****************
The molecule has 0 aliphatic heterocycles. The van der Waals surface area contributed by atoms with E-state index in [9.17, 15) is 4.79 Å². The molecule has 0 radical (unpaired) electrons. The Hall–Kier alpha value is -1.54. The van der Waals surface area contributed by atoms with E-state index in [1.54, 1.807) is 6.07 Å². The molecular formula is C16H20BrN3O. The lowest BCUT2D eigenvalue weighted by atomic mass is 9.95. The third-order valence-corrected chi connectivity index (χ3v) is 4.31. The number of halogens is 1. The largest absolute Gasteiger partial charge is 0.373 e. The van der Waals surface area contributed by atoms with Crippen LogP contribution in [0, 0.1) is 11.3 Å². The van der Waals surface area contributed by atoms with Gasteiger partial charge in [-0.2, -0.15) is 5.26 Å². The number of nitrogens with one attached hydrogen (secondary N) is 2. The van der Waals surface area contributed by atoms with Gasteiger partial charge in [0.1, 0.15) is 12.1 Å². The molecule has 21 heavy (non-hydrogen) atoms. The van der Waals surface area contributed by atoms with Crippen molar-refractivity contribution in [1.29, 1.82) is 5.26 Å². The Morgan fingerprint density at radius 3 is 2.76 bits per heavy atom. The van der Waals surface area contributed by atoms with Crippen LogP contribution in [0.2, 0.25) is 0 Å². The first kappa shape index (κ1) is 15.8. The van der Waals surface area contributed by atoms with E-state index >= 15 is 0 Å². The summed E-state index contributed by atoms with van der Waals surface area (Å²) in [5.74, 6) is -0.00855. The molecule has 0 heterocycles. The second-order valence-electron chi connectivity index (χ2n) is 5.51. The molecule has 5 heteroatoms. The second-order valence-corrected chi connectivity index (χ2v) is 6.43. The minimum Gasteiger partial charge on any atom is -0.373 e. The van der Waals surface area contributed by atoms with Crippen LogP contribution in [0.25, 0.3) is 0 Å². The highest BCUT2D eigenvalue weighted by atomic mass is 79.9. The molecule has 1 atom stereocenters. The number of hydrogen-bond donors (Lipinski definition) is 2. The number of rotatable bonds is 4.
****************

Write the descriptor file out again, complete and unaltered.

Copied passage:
The molecule has 0 aliphatic heterocycles. The van der Waals surface area contributed by atoms with E-state index in [9.17, 15) is 4.79 Å². The molecule has 0 radical (unpaired) electrons. The Hall–Kier alpha value is -1.54. The van der Waals surface area contributed by atoms with E-state index in [1.54, 1.807) is 6.07 Å². The molecular formula is C16H20BrN3O. The lowest BCUT2D eigenvalue weighted by atomic mass is 9.95. The third-order valence-corrected chi connectivity index (χ3v) is 4.31. The number of halogens is 1. The largest absolute Gasteiger partial charge is 0.373 e. The van der Waals surface area contributed by atoms with Crippen LogP contribution in [0, 0.1) is 11.3 Å². The van der Waals surface area contributed by atoms with Gasteiger partial charge in [-0.2, -0.15) is 5.26 Å². The number of nitrogens with one attached hydrogen (secondary N) is 2. The van der Waals surface area contributed by atoms with Gasteiger partial charge in [0.1, 0.15) is 12.1 Å². The molecule has 21 heavy (non-hydrogen) atoms. The van der Waals surface area contributed by atoms with Crippen molar-refractivity contribution in [1.29, 1.82) is 5.26 Å². The Morgan fingerprint density at radius 3 is 2.76 bits per heavy atom. The van der Waals surface area contributed by atoms with Crippen LogP contribution in [0.2, 0.25) is 0 Å². The first kappa shape index (κ1) is 15.8. The van der Waals surface area contributed by atoms with E-state index >= 15 is 0 Å². The summed E-state index contributed by atoms with van der Waals surface area (Å²) in [5.74, 6) is -0.00855. The molecule has 0 heterocycles. The second-order valence-electron chi connectivity index (χ2n) is 5.51. The molecule has 5 heteroatoms. The second-order valence-corrected chi connectivity index (χ2v) is 6.43. The minimum Gasteiger partial charge on any atom is -0.373 e. The van der Waals surface area contributed by atoms with Crippen LogP contribution in [0.25, 0.3) is 0 Å². The highest BCUT2D eigenvalue weighted by atomic mass is 79.9. The molecule has 1 atom stereocenters. The number of hydrogen-bond donors (Lipinski definition) is 2. The number of rotatable bonds is 4.